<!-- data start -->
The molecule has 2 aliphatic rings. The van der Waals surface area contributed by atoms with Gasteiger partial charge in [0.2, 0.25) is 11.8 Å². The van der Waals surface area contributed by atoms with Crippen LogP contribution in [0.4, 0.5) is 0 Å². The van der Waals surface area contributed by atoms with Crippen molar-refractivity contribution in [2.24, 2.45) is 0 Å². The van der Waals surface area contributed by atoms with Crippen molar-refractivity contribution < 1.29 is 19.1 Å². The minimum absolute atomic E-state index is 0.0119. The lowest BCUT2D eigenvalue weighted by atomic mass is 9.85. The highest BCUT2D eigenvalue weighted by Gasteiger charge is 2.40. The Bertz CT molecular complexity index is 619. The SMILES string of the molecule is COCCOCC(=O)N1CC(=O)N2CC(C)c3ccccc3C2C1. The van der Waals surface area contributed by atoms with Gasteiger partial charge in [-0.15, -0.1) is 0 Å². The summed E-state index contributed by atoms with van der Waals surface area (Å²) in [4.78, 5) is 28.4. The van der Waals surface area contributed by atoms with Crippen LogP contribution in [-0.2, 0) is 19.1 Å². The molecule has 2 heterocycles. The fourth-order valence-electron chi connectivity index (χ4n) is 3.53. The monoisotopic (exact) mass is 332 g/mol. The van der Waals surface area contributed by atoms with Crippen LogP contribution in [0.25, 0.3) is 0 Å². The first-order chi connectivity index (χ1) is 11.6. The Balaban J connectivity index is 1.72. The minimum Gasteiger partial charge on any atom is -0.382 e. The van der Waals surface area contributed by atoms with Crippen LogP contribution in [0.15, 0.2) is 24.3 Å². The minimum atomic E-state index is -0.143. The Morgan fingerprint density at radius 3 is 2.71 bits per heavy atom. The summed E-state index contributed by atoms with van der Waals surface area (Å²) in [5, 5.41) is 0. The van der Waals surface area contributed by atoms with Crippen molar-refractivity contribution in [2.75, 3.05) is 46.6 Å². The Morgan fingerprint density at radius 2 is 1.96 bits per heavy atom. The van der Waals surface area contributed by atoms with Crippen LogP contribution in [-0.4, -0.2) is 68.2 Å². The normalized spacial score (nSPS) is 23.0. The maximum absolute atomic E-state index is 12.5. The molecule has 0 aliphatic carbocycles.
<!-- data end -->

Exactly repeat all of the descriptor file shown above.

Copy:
The molecule has 2 aliphatic rings. The van der Waals surface area contributed by atoms with Gasteiger partial charge in [0.2, 0.25) is 11.8 Å². The van der Waals surface area contributed by atoms with Crippen LogP contribution in [0.4, 0.5) is 0 Å². The van der Waals surface area contributed by atoms with Crippen molar-refractivity contribution in [2.24, 2.45) is 0 Å². The van der Waals surface area contributed by atoms with Crippen molar-refractivity contribution < 1.29 is 19.1 Å². The minimum absolute atomic E-state index is 0.0119. The lowest BCUT2D eigenvalue weighted by atomic mass is 9.85. The highest BCUT2D eigenvalue weighted by Gasteiger charge is 2.40. The Bertz CT molecular complexity index is 619. The SMILES string of the molecule is COCCOCC(=O)N1CC(=O)N2CC(C)c3ccccc3C2C1. The van der Waals surface area contributed by atoms with Gasteiger partial charge in [-0.15, -0.1) is 0 Å². The summed E-state index contributed by atoms with van der Waals surface area (Å²) in [4.78, 5) is 28.4. The van der Waals surface area contributed by atoms with Crippen LogP contribution in [-0.2, 0) is 19.1 Å². The molecule has 2 heterocycles. The fourth-order valence-electron chi connectivity index (χ4n) is 3.53. The monoisotopic (exact) mass is 332 g/mol. The van der Waals surface area contributed by atoms with Crippen LogP contribution in [0.25, 0.3) is 0 Å². The first-order chi connectivity index (χ1) is 11.6. The Balaban J connectivity index is 1.72. The minimum Gasteiger partial charge on any atom is -0.382 e. The van der Waals surface area contributed by atoms with Crippen LogP contribution in [0.15, 0.2) is 24.3 Å². The minimum atomic E-state index is -0.143. The Morgan fingerprint density at radius 3 is 2.71 bits per heavy atom. The summed E-state index contributed by atoms with van der Waals surface area (Å²) in [5, 5.41) is 0. The van der Waals surface area contributed by atoms with Crippen molar-refractivity contribution in [2.75, 3.05) is 46.6 Å². The Morgan fingerprint density at radius 2 is 1.96 bits per heavy atom. The van der Waals surface area contributed by atoms with Crippen LogP contribution in [-0.4, -0.2) is 68.2 Å². The normalized spacial score (nSPS) is 23.0. The maximum absolute atomic E-state index is 12.5. The molecule has 0 aliphatic carbocycles.